recollections let you know, first, that history has beenchanged and, second, may provide clues as to howand when it changed and what you can do about it.
You are “fixed” in time such thatwhen history is changed (see Temporal Tampering,following) you do
change with it. The difficultyis that only you (and others like you) remember theoriginal timeline and you are now unfamiliar with the“new” world. If you have both this and the ChronalMemory Feature, you retain your traits from the origi-nal timeline, but remember both.
The ability to alter time, especially to change history, hastremendous repercussions, and has been the subject of countless stories and theories. While time tampering andits effects are a common comic book plot device, they cancause considerable headaches for a
Gamemaster, if left entirely in the hands of a group of players. Settings generally take one of four approaches totemporal tampering and changing the past:
Historical events are essentially“fixed” in time and time-travelers
changethem, no matter how much they try. Either time trav-elers are incorporeal phantoms, unable to interactwith the past (in which case the Time Travel effectis unavailable; characters can only
the pastusing Postcognition) or time itself seems to conspireto prevent time-travelers from changing anythingother than the most inconsequential events. So, goback in time and try to prevent the assassination of a historical figure, for example, and you’ll find your-self stymied at every turn: stuck in traffic, trapped ina cave-in, your weapon malfunctioning, and so forth.
History can be changed, but it tendsto resist change, trying to “snap back” to its previousshape and compensating for any changes. So, forexample, if you eliminate Adolf Hitler before his riseto power in Germany, someone else takes his place asthe demagogic leader of the National Socialist Partyand Chancellor of Germany, and World War II stillhappens largely on schedule, with different details.Changes tend to “even out” over the long run and itis exceedingly difficult to create significant, lastingchange in history.
Historical events are not fixed, andchanging them creates a whole new sequence of events. Given the range of variables involved, it maybe nigh-impossible to predict the outcome of anysuch changes, and the lack of “resistance” may makeit difficult for the time-stream to recover from inci-dences of tampering without outside intervention(which is, itself, another form of tampering).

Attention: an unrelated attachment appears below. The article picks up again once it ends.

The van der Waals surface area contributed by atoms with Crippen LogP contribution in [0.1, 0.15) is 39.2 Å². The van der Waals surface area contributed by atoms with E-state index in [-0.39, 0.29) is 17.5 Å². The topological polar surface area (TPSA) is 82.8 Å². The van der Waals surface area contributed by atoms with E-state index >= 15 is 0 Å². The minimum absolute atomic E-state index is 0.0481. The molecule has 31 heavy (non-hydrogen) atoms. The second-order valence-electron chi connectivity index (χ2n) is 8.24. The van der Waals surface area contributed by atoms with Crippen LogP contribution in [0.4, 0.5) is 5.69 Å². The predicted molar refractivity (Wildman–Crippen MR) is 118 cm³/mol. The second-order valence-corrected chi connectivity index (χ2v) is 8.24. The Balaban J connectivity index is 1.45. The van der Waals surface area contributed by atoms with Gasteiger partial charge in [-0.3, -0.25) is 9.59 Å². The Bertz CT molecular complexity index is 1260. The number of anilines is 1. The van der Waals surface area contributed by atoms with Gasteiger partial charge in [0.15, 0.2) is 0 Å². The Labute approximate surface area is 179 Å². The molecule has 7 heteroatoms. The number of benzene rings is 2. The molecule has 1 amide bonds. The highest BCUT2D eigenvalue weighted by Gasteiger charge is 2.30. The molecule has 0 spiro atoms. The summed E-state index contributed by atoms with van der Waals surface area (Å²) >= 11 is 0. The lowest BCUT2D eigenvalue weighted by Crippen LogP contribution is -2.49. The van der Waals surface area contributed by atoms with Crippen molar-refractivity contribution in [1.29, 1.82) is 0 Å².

This is a combination of Mutableand Immutable Time; history can be changed, butthe change creates an alternate timeline, “splittingoff” from previous history at the change-point. In thenew parallel universe, history takes a different course,but the original timeline still exists “somewhere” inthe greater continuum. Indeed, if quantum theoryis correct,
possible universe may exist within agreater N-dimensional continuum or “omniverse”.Gamemasters should note that these approaches to timetampering need not be universal. For example, time may,as a general rule, be immutable and immune to casualtampering by time travelers (including the heroes) butcertain plot devices can render it mutable, so the villainpossessing the Chronos Key
wield the power tochange history, unless the heroes can stop him
changing history themselves!
Offensive time powers involve manipulating the flow of time in ways harmful or detrimental to targets, whetherdirectly (causing rapid aging, for example) or indirectly(using stopped time to set up harmful circumstances).
Exerting control over a discrete portion of time, you cancause a target to rapidly grow older or younger, even tothe point of death (or birth) where they cease to exist! The primary effect of this power is to strip away some of the target’s capabilities: reducing physical abilities due toextreme age or youth, perhaps even reducing or remov-ing mental abilities due to infirmity or immaturity. Ulti-mately, the mechanical effects are similar. If you can shift atarget’s aging both forwards
backwards, apply 1 rank of the Variable Descriptor modifier.By default, this power only works on living beings youcan touch. If you do not need to touch the target, applyRanged or Perception Ranged. If you can also rapidly ageobjects, to the point of causing them to break down anddecay, apply the Affects Objects modifier as well.
Cumulative Affliction (aging; Resisted andOvercome by Fortitude; Impaired, Disabled, Transformed) •
2 points per rank.
By stopping (or vastly slowing) time, you can “set up” atarget for an attack: placing an object to drop onto them,for example, or a projectile to hit them. When you restarttime again, from the target’s perspective, the attack appears out of nowhere. This power is often used in con- junction with Temporal Shift, Temporal Movement, and Time Stop, which also rely on stopping time.
Perception Ranged Damage (objects andhazards of opportunity), Indirect 4 •
4 points +3 points per rank.
You trap a target in a “bubble” of stopped (or vastlyslowed) time, essentially freezing them from the perspec-tive of the outside world. You must touch the target bydefault. If you can use this power at a distance, apply theRanged or Perception Ranged modifiers.